COVID-19 has changed the way the FNHA's Environmental Public Health team does things, but the work goes on.
A message from Dr. Helena Swinkels, FNHA Office of the Chief Medical Officer; and Peter Mazey, FNHA Environmental Public Health Services Regional Manager, Interior Region
For World Environmental Health Day 2020, we're shining a spotlight on the FNHA's Environmental Public Health Services (EPHS) team, and the work they do to support healthy populations and environments in First Nations communities in BC.
Due to the pandemic, the EPHS team's work has had to change to accommodate shifting demands and decreased travel. Some of that work has included providing food safety information, including the safe sharing of harvests; developing protocols for isolation centres; supporting restaurant and band office re-openings; sharing information about safety measures such as physical distancing for local events and businesses; and finding new ways to provide services safely and effectively.
Working at the FNHA enables the team to connect meaningfully with communities and build strong relationships. “As Environmental Health Officers at FNHA, we're able to work closely in partnership with First Nations to achieve improved public health outcomes and protect the land that sustains us all," says Casey Neathway, Regional Manager, FNHA EPHS. “Our work is led by the needs of the First Nations, which allows us flexibility to use our skills and knowledge to meet communities where they are, and collaborate on unique and innovative programs and services."
What is environmental health?
Environmental Health is a branch of public health concerned with assessing and taking steps to protect people from harmful physical, chemical and biological factors in their natural and built environments. These factors include unsafe homes, poor hygiene in restaurants, or air pollution like we've recently seen from wildfires.
Environmental health professionals help prevent disease and create health-supportive environments that sustain healthy communities. They also advance policies and programs to reduce diseases and other environmental exposures in air, water, soil and food.
What does the FNHA environmental public health services team do?
The FNHA EPHS team works in partnership with First Nations communities in BC to identify and prevent environmental public health risks that could impact the health of community members. When the team identifies public health risks, it makes recommendations to reduce these risks.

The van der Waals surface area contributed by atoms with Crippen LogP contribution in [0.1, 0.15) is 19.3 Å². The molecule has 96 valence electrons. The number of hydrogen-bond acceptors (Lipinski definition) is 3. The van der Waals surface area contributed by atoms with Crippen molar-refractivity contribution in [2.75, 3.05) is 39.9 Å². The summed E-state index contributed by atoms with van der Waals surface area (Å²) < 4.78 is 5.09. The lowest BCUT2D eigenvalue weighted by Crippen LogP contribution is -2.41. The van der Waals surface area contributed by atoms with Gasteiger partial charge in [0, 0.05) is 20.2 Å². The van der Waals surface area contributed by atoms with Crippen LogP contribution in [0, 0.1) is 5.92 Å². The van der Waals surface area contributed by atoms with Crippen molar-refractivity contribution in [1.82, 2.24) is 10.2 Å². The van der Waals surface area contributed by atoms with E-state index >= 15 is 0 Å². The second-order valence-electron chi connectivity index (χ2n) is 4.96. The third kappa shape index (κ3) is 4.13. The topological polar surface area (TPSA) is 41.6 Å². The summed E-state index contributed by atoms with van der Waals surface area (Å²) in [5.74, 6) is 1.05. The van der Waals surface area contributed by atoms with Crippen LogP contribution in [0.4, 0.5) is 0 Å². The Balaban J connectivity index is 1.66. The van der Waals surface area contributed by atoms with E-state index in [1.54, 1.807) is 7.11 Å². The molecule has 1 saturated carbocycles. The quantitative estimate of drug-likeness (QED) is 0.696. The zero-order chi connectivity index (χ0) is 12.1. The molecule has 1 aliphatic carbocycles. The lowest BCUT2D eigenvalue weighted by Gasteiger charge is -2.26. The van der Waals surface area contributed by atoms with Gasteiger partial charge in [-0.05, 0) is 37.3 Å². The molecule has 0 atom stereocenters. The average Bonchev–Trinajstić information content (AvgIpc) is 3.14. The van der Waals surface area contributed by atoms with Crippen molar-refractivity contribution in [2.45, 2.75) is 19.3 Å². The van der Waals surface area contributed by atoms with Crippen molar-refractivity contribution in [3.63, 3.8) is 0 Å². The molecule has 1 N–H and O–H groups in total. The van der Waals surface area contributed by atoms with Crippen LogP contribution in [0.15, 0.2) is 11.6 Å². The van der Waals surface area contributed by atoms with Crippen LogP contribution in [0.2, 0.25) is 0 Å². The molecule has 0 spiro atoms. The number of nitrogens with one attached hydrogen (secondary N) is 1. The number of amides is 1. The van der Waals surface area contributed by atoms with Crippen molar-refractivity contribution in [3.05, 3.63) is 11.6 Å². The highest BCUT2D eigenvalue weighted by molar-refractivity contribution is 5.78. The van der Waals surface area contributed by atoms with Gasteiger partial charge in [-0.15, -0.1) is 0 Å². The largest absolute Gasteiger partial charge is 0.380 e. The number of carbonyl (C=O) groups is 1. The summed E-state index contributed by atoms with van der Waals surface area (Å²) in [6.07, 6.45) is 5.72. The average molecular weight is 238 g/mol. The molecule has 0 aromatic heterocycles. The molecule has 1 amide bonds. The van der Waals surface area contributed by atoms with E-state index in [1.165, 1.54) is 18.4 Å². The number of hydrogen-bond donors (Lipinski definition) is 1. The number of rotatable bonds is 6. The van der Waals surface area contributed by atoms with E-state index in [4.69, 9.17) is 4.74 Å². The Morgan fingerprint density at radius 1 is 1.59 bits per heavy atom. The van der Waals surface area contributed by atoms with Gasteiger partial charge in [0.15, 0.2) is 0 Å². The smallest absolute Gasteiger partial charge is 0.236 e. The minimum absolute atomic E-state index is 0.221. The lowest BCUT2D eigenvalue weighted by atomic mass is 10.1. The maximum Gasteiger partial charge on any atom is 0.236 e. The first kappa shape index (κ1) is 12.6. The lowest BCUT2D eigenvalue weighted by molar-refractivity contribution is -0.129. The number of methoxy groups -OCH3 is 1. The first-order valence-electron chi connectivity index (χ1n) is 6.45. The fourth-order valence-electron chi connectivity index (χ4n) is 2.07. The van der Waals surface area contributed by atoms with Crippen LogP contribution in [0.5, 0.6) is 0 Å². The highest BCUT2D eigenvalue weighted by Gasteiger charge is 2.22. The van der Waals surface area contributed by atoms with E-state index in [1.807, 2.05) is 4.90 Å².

The team's Environmental Health Officers provide First Nations communities with environmental inspections, investigations, drinking water quality monitoring, food safety training, communicable disease control and public education and awareness. The team is also involved – when requested by community leadership -- in inspecting or monitoring health and housing; wastewater; solid waste disposal; facilities inspections; environmental communicable disease control; emergency preparedness and response.
The EPHS team builds on relationships with First Nations and collaborates with public health workers, provincial and local health authorities, and other federal, provincial and municipal departments and agencies when delivering environmental public health programming in First Nations communities.
The EPHS team is proud to work with the FNHA and communities to protect public health especially during the pandemic, and of the team's work to support improvements to the social determinants of health for First Nations in BC.
Have you ever been curious about careers in environmental public health? If so, click on this link to explore your options! Or read below for more information.
Careers in Environmental Public Health
There are many different kinds of careers in the field of environmental health.
Environmental health professionals include environmental health officers, community environment stewards, environmental health specialists, sanitarians, water monitors, and public health inspectors.
Environmental public health professionals are employed by federal, provincial and local governments, Regional Health Authorities, First Nation Tribal Councils and also within the private sector. They are involved in safety inspections; providing advice, recommendations and education through a wide range of programs and services, including but not limited to: food premises, recreational water, childcare facilities, drinking water systems, sewage systems, air quality and the control of health hazards within the community.
Environmental Health Officers (EHOs) are one of the very few public health professions that are involved in people's life: what they eat and drink; where they live and play; the air and the land.
Working as an EHO at the FNHA means supporting communities in their efforts to preserve cultural traditions and practices, to protect the land, air and water, and to create healthy communities. Your knowledge and connections with communities, as part of our collective effort, are fundamental to keeping people safe and healthy. First Nations Health Authority Environmental Health Officers help First Nations and their leadership manage public health risks associated with the environment through advice, education, and inspections. They collect data and observations to determine whether a public health risk exists, and determine what steps can be taken to improve conditions.
All EHOs working at the FNHA are certified by the Canadian Institute of Public Health Inspectors, a minimum requirement in BC.
For more information about EHO careers, visit this link.